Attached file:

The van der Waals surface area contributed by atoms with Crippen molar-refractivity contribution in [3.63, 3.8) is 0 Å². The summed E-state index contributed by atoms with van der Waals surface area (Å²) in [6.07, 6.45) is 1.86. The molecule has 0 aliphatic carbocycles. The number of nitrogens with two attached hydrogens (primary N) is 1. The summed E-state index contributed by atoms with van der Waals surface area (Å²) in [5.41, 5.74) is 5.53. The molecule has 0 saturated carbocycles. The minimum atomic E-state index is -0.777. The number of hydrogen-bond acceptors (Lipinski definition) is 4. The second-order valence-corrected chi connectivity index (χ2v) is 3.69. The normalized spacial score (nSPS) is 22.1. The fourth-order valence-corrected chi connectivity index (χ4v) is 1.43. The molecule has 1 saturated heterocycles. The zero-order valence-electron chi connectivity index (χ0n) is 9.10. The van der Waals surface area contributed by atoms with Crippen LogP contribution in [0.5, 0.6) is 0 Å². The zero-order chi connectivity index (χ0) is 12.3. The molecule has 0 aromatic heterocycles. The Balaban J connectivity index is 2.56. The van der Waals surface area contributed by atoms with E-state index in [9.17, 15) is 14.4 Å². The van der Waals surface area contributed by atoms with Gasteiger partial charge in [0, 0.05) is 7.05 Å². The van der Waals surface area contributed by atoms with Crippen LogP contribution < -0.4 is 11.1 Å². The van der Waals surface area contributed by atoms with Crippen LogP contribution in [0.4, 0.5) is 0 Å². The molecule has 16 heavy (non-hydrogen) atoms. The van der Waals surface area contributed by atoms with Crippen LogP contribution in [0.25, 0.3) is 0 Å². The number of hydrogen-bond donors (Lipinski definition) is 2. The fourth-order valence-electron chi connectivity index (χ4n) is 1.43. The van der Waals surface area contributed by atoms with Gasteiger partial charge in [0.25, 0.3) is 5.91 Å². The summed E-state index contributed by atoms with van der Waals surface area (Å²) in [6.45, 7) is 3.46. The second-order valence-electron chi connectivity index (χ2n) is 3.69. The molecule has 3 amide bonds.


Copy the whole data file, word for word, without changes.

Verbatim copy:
The van der Waals surface area contributed by atoms with Crippen molar-refractivity contribution in [3.63, 3.8) is 0 Å². The summed E-state index contributed by atoms with van der Waals surface area (Å²) in [6.07, 6.45) is 1.86. The molecule has 0 aliphatic carbocycles. The number of nitrogens with two attached hydrogens (primary N) is 1. The summed E-state index contributed by atoms with van der Waals surface area (Å²) in [5.41, 5.74) is 5.53. The molecule has 0 saturated carbocycles. The minimum atomic E-state index is -0.777. The number of hydrogen-bond acceptors (Lipinski definition) is 4. The second-order valence-corrected chi connectivity index (χ2v) is 3.69. The normalized spacial score (nSPS) is 22.1. The fourth-order valence-corrected chi connectivity index (χ4v) is 1.43. The molecule has 1 saturated heterocycles. The zero-order valence-electron chi connectivity index (χ0n) is 9.10. The van der Waals surface area contributed by atoms with Crippen LogP contribution in [0.5, 0.6) is 0 Å². The zero-order chi connectivity index (χ0) is 12.3. The molecule has 0 aromatic heterocycles. The Balaban J connectivity index is 2.56. The van der Waals surface area contributed by atoms with E-state index in [9.17, 15) is 14.4 Å². The van der Waals surface area contributed by atoms with Gasteiger partial charge in [0, 0.05) is 7.05 Å². The van der Waals surface area contributed by atoms with Crippen LogP contribution < -0.4 is 11.1 Å². The van der Waals surface area contributed by atoms with Crippen LogP contribution in [0.4, 0.5) is 0 Å². The molecule has 16 heavy (non-hydrogen) atoms. The van der Waals surface area contributed by atoms with Crippen LogP contribution in [0.25, 0.3) is 0 Å². The number of hydrogen-bond donors (Lipinski definition) is 2. The fourth-order valence-electron chi connectivity index (χ4n) is 1.43. The van der Waals surface area contributed by atoms with Gasteiger partial charge in [0.25, 0.3) is 5.91 Å². The summed E-state index contributed by atoms with van der Waals surface area (Å²) in [6.45, 7) is 3.46. The second-order valence-electron chi connectivity index (χ2n) is 3.69. The molecule has 3 amide bonds.